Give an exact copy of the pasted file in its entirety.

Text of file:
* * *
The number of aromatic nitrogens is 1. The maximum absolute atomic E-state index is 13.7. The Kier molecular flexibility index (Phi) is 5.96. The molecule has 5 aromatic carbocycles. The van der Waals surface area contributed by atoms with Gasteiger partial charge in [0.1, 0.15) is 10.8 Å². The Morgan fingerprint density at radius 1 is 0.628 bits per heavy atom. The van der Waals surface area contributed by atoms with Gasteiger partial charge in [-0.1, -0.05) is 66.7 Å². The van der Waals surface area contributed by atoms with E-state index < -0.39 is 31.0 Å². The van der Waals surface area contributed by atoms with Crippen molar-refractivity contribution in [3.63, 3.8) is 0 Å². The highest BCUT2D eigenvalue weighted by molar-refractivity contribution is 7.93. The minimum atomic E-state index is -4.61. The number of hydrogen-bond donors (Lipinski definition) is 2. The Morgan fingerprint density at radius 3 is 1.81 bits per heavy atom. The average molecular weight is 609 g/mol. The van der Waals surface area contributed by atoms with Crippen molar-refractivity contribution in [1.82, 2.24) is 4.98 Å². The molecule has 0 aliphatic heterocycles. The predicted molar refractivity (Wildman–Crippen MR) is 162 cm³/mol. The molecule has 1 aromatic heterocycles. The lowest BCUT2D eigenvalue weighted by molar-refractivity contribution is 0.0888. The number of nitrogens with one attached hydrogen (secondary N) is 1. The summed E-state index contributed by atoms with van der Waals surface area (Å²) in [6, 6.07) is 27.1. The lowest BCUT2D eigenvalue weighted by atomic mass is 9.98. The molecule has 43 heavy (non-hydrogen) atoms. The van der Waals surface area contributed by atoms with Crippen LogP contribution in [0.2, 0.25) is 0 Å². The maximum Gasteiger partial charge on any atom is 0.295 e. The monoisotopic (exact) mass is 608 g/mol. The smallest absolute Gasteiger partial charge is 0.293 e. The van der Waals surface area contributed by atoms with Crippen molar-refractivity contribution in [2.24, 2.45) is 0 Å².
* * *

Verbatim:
The number of aromatic nitrogens is 1. The maximum absolute atomic E-state index is 13.7. The Kier molecular flexibility index (Phi) is 5.96. The molecule has 5 aromatic carbocycles. The van der Waals surface area contributed by atoms with Gasteiger partial charge in [0.1, 0.15) is 10.8 Å². The Morgan fingerprint density at radius 1 is 0.628 bits per heavy atom. The van der Waals surface area contributed by atoms with Gasteiger partial charge in [-0.1, -0.05) is 66.7 Å². The van der Waals surface area contributed by atoms with E-state index < -0.39 is 31.0 Å². The van der Waals surface area contributed by atoms with Crippen molar-refractivity contribution in [3.63, 3.8) is 0 Å². The highest BCUT2D eigenvalue weighted by molar-refractivity contribution is 7.93. The minimum atomic E-state index is -4.61. The number of hydrogen-bond donors (Lipinski definition) is 2. The Morgan fingerprint density at radius 3 is 1.81 bits per heavy atom. The average molecular weight is 609 g/mol. The van der Waals surface area contributed by atoms with Crippen molar-refractivity contribution in [1.82, 2.24) is 4.98 Å². The molecule has 0 aliphatic heterocycles. The predicted molar refractivity (Wildman–Crippen MR) is 162 cm³/mol. The molecule has 1 aromatic heterocycles. The lowest BCUT2D eigenvalue weighted by molar-refractivity contribution is 0.0888. The number of nitrogens with one attached hydrogen (secondary N) is 1. The summed E-state index contributed by atoms with van der Waals surface area (Å²) in [6, 6.07) is 27.1. The lowest BCUT2D eigenvalue weighted by atomic mass is 9.98. The molecule has 43 heavy (non-hydrogen) atoms. The van der Waals surface area contributed by atoms with Crippen LogP contribution in [0.2, 0.25) is 0 Å². The maximum Gasteiger partial charge on any atom is 0.295 e. The monoisotopic (exact) mass is 608 g/mol. The smallest absolute Gasteiger partial charge is 0.293 e. The van der Waals surface area contributed by atoms with Crippen molar-refractivity contribution in [2.24, 2.45) is 0 Å².